Supporting Service Members: What is a Stand Down?

Starting this August and continuing through fall, the Minnesota Red Cross will be among many organizations providing services for military veterans at Stand Down events. Below, we explain.

Minneapolis Stand Down for veterans, 2016. Photo by Lynette Nyman/American Red Cross

What is a Stand Down?

In times of war, exhausted combat units, requiring time to rest and recover, were removed from the battlefields to a place of relative security and safety. At secure base camp areas, troops were able to take care of personal hygiene, get clean uniforms, enjoy warm meals, receive medical and dental care, mail and receive letters, and enjoy the camaraderie of friends in a safe environment. Stand Down afforded battle-weary soldiers the opportunity to renew their spirit, health and overall sense of well-being.

Today, Stand Down refers to a grassroots, community-based intervention program designed to help the nation’s estimated 200,000 homeless veterans “combat” life on the streets. Homeless veterans are brought together in a single location and are provided access to the community resources needed to begin addressing their individual problems and rebuilding their lives. A Stand Down also affords the same respite and renewal to all veterans in an atmosphere conducive to change and recovery.

December 1970. Firebase Tomahawk, Vietnam. Grunts just in from the field open Red Cross ditty bags on Christmas morning. “This lonely outpost is  located in northern South Vietnam about 30 miles northwest of DaNang.” Photo by American Red Cross

What happens at a Stand Down?

Hundreds of homeless and at-risk veterans are provided with a broad range of necessities including food, clothing, medical, legal and mental health assistance, job counseling and referral, and most importantly, companionship and camaraderie. It is a time for the community to connect with the homeless veteran population and address this crisis that affects each and every town, city and state in this country. The hand up, not a handout philosophy of Stand Down is carried out through the work of hundreds of volunteers and organizations throughout the nation.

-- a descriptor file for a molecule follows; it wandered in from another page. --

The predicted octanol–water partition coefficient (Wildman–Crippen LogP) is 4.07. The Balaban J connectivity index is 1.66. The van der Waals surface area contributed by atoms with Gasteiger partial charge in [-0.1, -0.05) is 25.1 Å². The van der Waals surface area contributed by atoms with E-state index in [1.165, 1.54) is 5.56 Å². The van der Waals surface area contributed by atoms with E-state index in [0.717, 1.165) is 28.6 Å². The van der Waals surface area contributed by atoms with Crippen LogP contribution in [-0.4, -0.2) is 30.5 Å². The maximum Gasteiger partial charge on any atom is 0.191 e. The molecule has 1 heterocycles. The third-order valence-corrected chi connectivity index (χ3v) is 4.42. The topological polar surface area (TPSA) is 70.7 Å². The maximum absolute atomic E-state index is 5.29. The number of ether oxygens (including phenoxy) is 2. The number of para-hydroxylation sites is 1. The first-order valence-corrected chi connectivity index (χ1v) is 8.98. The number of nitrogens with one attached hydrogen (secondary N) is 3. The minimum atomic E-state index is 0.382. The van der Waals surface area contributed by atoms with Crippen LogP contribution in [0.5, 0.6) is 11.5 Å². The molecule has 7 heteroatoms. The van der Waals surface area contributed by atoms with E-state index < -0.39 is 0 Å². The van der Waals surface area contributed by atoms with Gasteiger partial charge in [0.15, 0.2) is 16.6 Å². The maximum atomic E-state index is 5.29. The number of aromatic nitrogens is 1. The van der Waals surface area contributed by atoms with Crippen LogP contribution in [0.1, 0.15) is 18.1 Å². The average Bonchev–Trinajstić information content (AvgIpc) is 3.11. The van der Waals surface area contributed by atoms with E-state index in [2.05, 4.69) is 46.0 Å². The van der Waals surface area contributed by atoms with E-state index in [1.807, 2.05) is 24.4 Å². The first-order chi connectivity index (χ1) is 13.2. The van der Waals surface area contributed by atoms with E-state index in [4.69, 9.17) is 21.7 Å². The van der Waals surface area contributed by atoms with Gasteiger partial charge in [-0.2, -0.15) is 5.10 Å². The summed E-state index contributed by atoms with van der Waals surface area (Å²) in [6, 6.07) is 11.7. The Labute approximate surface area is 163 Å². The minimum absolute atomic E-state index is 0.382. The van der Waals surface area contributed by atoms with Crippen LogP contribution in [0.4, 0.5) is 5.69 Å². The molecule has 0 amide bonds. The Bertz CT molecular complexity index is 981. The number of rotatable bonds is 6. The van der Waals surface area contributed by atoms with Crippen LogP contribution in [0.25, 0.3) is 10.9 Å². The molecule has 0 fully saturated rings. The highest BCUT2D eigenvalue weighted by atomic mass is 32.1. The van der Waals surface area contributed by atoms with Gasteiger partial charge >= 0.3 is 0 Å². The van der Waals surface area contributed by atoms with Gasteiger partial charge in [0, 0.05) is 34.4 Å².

Who organizes and delivers theses services?

Hundreds of caring volunteers and professionals give of their time and expertise to address the unique needs of homeless veterans. Most Minnesota Stand Downs are organized by Minnesota Assistance Council for Veterans (MAC-V), a non-profit focused on ending veteran homelessness in our state.

What does the Red Cross do at Stand Downs?

The Minnesota Red Cross, led by the Service to the Armed Forces team, comprised mostly of volunteers, has a booth at every Stand Down. We provide comfort kits containing items, such as soap, toothbrush, toothpaste, shampoo, deodorant, comb, and other personal hygiene items. Many of these kits are generously donated to us by supportive members of our community. We might also provide other support items, such as socks, emergency blankets, and first aid kits. We also help to connect veterans to other resources the Red Cross and our community partner’s provide.

At Stand Down events, the Red Cross provides comfort kits containing items, such as soap, toothbrush, toothpaste, shampoo, deodorant, comb, and other personal hygiene items. Minneapolis Stand Down, 2016. Photo by Lynette Nyman/American Red Cross.

Where are the Minnesota Stand Downs held?

This year’s upcoming Minnesota Stand Downs are taking place at the following locations:

  • Minneapolis: Target Field, Aug. 16
  • International Falls: Backus Community Center,  Aug. 22
  • Duluth: Bayfront Festival Park, Aug. 23
  • Bemidji: National Guard Armory, Sept. 25
  • Grand Rapids: IRA Civic Center, Sept. 26
  • St. Cloud: River’s Edge Convention Center, Oct. 18
  • Mankato: Civic Center, Oct. 26

Want to Learn More?